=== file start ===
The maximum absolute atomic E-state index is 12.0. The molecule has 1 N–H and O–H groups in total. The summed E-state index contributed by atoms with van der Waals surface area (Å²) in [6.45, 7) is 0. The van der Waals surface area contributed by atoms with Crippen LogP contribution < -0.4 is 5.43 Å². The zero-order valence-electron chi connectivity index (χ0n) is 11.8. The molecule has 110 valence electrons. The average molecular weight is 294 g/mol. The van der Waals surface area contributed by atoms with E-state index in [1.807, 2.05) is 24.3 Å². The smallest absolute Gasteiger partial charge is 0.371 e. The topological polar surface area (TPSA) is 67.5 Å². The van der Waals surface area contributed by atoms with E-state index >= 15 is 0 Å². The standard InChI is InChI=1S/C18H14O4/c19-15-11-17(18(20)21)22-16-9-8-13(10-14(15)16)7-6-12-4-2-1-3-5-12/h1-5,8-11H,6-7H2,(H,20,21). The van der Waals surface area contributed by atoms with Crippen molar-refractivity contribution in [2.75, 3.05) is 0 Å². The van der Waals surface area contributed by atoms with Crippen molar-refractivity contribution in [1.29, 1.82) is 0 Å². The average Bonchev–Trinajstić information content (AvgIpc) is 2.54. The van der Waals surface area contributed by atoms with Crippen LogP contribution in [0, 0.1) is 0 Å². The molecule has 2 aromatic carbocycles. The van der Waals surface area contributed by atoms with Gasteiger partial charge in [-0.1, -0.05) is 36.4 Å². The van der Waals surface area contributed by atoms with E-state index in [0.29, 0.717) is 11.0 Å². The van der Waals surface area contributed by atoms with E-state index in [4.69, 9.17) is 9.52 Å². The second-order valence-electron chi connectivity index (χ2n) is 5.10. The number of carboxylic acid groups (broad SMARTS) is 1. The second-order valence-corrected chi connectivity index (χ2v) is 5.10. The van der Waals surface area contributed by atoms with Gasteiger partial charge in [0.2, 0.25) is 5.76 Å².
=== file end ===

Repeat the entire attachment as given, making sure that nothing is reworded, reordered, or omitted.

The maximum absolute atomic E-state index is 12.0. The molecule has 1 N–H and O–H groups in total. The summed E-state index contributed by atoms with van der Waals surface area (Å²) in [6.45, 7) is 0. The van der Waals surface area contributed by atoms with Crippen LogP contribution < -0.4 is 5.43 Å². The zero-order valence-electron chi connectivity index (χ0n) is 11.8. The molecule has 110 valence electrons. The average molecular weight is 294 g/mol. The van der Waals surface area contributed by atoms with E-state index in [1.807, 2.05) is 24.3 Å². The smallest absolute Gasteiger partial charge is 0.371 e. The topological polar surface area (TPSA) is 67.5 Å². The van der Waals surface area contributed by atoms with E-state index >= 15 is 0 Å². The standard InChI is InChI=1S/C18H14O4/c19-15-11-17(18(20)21)22-16-9-8-13(10-14(15)16)7-6-12-4-2-1-3-5-12/h1-5,8-11H,6-7H2,(H,20,21). The van der Waals surface area contributed by atoms with Crippen molar-refractivity contribution in [2.75, 3.05) is 0 Å². The van der Waals surface area contributed by atoms with Crippen molar-refractivity contribution in [1.29, 1.82) is 0 Å². The average Bonchev–Trinajstić information content (AvgIpc) is 2.54. The van der Waals surface area contributed by atoms with Crippen LogP contribution in [0, 0.1) is 0 Å². The molecule has 2 aromatic carbocycles. The van der Waals surface area contributed by atoms with Gasteiger partial charge in [-0.1, -0.05) is 36.4 Å². The van der Waals surface area contributed by atoms with E-state index in [0.29, 0.717) is 11.0 Å². The van der Waals surface area contributed by atoms with E-state index in [4.69, 9.17) is 9.52 Å². The second-order valence-electron chi connectivity index (χ2n) is 5.10. The number of carboxylic acid groups (broad SMARTS) is 1. The second-order valence-corrected chi connectivity index (χ2v) is 5.10. The van der Waals surface area contributed by atoms with Gasteiger partial charge in [0.2, 0.25) is 5.76 Å².